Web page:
Registered nurse Scott McGieson looks at records in the acute care unit of Harborview Medical Center in Seattle as Kevin Barrett, in quarantine after his former hospital roommate tested positive for COVID-19, sits in bed as he recovers from an injury on Friday. Credit: Elaine Thompson / AP

Mainers infected with COVID-19 are requiring hospitalization at less than half the rate they did during a previous coronavirus surge that took place about a year ago. That reality offers little peace of mind, however, as a staggering case volume pushes hospitals to the brink with record numbers of infected patients that are likely to continue climbing in the coming weeks.

An analysis of state coronavirus data comparing the current virus surge driven by the omicron variant with two previous surges shows that a smaller portion of infected people are ending up in the hospital due to omicron, and that fewer are succumbing to the virus.

But the less severe and less deadly nature of the ongoing surge isn’t enough to offset the sheer number of infections driven by the omicron variant, the analysis shows.

Some 1.1 percent of people infected with the coronavirus since Dec. 1, 2021, have ended up in the hospital, compared with 2.4 percent of those infected during a surge of the virus a year ago before vaccines were widely available. And the current surge’s actual hospitalization rate is likely far lower, as day-to-day case numbers are likely an undercount due to the prevalence of at-home tests whose results aren’t reported to the Maine Center for Disease Control and Prevention.

By comparison, a virus surge driven by the delta variant that lasted through much of this past fall resulted in the hospitalization of just under 2 percent of those infected.

The numbers offer another data point showing that the omicron variant is milder than past variants of COVID-19. But its highly contagious nature is resulting in enough hospitalizations to keep hospitals strained.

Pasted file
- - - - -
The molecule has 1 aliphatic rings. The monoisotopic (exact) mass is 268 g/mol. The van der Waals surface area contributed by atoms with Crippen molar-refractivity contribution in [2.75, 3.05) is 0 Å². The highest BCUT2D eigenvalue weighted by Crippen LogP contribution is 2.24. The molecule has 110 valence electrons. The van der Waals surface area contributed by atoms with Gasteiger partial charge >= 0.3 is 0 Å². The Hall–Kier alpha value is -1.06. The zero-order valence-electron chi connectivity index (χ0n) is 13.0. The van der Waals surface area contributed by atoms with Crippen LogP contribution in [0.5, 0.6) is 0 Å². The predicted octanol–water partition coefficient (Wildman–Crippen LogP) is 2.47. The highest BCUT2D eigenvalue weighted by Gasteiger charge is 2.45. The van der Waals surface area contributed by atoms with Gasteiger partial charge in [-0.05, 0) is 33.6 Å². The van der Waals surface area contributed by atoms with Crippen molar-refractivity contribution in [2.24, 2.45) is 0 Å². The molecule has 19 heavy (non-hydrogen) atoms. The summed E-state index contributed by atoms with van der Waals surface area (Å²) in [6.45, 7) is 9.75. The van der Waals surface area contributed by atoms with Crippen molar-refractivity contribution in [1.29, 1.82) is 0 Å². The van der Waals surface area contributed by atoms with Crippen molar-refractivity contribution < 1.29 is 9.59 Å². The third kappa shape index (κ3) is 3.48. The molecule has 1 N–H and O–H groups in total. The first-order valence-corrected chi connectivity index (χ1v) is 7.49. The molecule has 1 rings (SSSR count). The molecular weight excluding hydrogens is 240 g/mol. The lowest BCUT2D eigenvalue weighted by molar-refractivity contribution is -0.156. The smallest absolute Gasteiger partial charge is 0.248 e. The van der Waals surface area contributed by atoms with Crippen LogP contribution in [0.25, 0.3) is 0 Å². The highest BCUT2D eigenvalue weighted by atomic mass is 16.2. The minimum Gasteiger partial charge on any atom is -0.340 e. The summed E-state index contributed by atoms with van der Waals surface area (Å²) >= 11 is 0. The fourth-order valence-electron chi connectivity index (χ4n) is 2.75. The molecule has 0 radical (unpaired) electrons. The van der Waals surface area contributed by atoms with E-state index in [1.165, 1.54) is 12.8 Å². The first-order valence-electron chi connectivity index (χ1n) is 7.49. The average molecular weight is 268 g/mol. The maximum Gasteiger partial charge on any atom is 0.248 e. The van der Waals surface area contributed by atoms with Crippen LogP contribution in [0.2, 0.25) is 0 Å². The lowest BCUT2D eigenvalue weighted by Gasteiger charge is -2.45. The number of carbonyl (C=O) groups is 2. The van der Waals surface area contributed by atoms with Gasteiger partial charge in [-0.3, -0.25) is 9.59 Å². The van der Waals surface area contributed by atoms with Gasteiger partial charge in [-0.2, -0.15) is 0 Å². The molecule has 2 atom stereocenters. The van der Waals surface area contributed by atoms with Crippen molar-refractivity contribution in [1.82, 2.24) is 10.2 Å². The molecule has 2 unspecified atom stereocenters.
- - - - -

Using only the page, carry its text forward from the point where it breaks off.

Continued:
About 10 people are being hospitalized a day in Maine during the ongoing surge, which is up from about nine per day during the winter 2021 surge. The seemingly small change is significant for hospitals, which have a finite number of beds.

While the coronavirus’ death toll is still significant, Maine CDC data also show the pace of deaths has slowed during the omicron surge, with the state reporting 5.48 deaths per day since Dec. 1, 2021, compared with 6.37 per day during the winter 2021 surge that lasted from about Dec. 1, 2020, through mid-February 2021.

Another marked difference between the omicron surge and the virus surge a year ago is the geographic impact. While the most rural parts of Maine were largely spared the worst of the winter 2021 surge, that is no longer the case.

The three counties with the highest hospitalization rates during the omicron surge have been more rural — Somerset, Penobscot and Piscataquis. The winter 2021 surge hit densely populous regions more heavily, with Oxford, York and Penobscot counties reporting the highest hospitalization rates.

Omicron’s death toll has hit Maine’s least populous county, Piscataquis, hardest since Dec. 1, 2021, followed by Kennebec and Oxford counties. Oxford County saw the highest death rate during last winter’s surge, followed by Aroostook and Hancock counties.